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POL101Y1 (129)
Chapter

The centraility of political culture

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Department
Political Science
Course
POL101Y1
Professor
Joseph Wong
Semester
Fall

Description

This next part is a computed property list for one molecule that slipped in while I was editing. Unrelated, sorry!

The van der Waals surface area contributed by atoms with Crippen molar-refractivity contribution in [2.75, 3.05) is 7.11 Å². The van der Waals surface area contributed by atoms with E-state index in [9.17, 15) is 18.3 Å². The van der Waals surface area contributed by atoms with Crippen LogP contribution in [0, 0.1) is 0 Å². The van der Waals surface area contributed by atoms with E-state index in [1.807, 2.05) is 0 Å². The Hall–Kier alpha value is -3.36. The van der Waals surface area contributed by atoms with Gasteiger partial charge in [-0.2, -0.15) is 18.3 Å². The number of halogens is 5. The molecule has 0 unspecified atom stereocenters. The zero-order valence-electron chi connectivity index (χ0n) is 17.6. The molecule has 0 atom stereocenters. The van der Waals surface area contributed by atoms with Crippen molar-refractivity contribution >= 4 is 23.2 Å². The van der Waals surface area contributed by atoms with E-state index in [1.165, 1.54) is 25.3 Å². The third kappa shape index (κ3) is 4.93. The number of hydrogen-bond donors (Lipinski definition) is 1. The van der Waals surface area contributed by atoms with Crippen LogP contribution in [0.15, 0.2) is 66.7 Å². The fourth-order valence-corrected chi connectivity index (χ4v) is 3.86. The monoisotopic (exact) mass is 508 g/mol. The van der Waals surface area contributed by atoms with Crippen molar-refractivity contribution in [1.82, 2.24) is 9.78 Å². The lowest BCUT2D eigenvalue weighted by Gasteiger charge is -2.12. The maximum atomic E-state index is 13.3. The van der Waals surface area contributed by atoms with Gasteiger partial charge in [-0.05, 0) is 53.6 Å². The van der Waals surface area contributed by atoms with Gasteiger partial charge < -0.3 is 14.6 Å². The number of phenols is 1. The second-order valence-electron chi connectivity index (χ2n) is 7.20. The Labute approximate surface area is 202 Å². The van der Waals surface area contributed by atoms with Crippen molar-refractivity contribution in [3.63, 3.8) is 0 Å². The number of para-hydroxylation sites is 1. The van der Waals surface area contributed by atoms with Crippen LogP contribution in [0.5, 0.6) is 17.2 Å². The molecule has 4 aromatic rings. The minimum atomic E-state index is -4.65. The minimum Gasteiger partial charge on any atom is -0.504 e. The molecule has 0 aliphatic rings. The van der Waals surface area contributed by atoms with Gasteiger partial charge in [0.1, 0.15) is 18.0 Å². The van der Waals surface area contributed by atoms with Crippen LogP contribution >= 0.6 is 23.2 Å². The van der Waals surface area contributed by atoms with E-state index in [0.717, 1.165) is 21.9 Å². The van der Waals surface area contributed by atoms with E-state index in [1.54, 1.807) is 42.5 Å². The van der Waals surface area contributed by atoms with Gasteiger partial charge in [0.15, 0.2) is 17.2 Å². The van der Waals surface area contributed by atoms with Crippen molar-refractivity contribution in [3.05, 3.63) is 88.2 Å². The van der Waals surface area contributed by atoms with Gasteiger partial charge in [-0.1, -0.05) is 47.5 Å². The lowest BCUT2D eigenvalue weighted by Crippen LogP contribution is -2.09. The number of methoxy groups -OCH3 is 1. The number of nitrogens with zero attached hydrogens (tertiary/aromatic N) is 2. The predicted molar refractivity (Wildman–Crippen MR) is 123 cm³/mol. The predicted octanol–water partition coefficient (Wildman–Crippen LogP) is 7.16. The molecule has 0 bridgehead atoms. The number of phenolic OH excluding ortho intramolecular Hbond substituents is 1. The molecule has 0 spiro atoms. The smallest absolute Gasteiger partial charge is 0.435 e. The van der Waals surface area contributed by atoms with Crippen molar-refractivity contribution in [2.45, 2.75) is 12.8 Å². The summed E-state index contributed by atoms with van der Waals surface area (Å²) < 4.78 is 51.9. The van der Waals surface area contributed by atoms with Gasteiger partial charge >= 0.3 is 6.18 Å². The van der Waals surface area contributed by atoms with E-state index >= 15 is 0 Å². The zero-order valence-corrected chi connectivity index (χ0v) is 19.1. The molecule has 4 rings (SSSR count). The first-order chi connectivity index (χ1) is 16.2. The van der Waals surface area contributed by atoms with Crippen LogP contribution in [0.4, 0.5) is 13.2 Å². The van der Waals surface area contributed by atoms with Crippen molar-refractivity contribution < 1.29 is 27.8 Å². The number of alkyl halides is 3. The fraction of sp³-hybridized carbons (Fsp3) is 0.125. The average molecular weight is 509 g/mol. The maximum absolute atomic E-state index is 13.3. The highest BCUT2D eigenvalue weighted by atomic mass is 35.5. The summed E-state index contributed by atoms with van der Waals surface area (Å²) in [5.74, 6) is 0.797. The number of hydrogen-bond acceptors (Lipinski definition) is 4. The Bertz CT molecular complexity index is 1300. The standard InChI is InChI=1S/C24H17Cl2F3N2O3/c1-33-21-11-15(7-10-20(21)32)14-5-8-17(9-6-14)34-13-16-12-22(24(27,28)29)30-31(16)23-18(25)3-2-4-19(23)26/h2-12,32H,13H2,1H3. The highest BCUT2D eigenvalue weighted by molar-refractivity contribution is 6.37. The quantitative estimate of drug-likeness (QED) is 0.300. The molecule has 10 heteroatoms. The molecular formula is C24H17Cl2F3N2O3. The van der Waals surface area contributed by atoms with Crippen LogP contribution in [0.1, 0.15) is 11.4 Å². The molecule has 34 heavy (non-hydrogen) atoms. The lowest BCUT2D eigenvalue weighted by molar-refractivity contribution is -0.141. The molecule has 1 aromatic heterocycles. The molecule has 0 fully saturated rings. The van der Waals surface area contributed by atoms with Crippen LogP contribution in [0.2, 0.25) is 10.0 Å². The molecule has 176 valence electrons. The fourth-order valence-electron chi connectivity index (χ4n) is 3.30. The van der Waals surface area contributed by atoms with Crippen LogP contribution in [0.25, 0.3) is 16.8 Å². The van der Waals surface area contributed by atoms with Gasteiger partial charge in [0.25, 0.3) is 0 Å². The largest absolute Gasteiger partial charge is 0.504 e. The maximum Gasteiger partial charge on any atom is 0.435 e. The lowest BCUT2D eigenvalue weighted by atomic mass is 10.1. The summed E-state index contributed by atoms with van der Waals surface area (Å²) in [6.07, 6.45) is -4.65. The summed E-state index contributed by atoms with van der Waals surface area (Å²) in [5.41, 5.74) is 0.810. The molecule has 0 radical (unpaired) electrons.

The Centrality of Political Culture - linz: most presidential systems have repeatedly broken down - horowitz: emphasizes that most parliamentary systems, particularly those  attempted in almost all African countries and some of the new nations of postwar  Asia, have also failed  - parliamentary government; giver different constituencies more access to the  decision­making process that they would enjoy in presidential systems  - under presidential government, those opposed to the president’s party may regard  themselves as marginalized, and thus may seek to undermine presidential  legitimacy  - presidential government entrusts authority and ultimate responsibility to a single  person, regard it as inherently unstable; failures can lead to a rejection of the  symbol of authority  - power seems more diversified in parliamentary regimes - the division of authority between presidents and legislatures, prime ministers and  their cabinets are more powerful and may pay less attention to the importuning of  specific groups - prime minister with a majority of parliament behind him has much more authority  than an American President  - the terms of the president and cabinet are
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